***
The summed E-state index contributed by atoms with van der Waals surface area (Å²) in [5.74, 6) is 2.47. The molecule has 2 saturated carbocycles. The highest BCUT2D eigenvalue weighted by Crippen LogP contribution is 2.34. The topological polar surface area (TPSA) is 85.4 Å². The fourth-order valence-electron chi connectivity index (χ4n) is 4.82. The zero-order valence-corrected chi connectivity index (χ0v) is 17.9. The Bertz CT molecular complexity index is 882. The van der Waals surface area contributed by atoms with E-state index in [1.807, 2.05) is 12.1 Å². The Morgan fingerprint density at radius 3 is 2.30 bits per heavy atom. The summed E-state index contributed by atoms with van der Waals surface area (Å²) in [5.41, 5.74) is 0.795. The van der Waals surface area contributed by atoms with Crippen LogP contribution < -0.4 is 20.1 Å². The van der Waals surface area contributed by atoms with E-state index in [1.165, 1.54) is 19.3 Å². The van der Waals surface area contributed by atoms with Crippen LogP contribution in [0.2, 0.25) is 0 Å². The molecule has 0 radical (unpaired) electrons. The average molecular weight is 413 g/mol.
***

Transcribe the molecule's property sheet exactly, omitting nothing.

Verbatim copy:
The summed E-state index contributed by atoms with van der Waals surface area (Å²) in [5.74, 6) is 2.47. The molecule has 2 saturated carbocycles. The highest BCUT2D eigenvalue weighted by Crippen LogP contribution is 2.34. The topological polar surface area (TPSA) is 85.4 Å². The fourth-order valence-electron chi connectivity index (χ4n) is 4.82. The zero-order valence-corrected chi connectivity index (χ0v) is 17.9. The Bertz CT molecular complexity index is 882. The van der Waals surface area contributed by atoms with E-state index in [1.807, 2.05) is 12.1 Å². The Morgan fingerprint density at radius 3 is 2.30 bits per heavy atom. The summed E-state index contributed by atoms with van der Waals surface area (Å²) in [5.41, 5.74) is 0.795. The van der Waals surface area contributed by atoms with Crippen LogP contribution < -0.4 is 20.1 Å². The van der Waals surface area contributed by atoms with E-state index in [1.165, 1.54) is 19.3 Å². The van der Waals surface area contributed by atoms with Crippen LogP contribution in [0.2, 0.25) is 0 Å². The molecule has 0 radical (unpaired) electrons. The average molecular weight is 413 g/mol.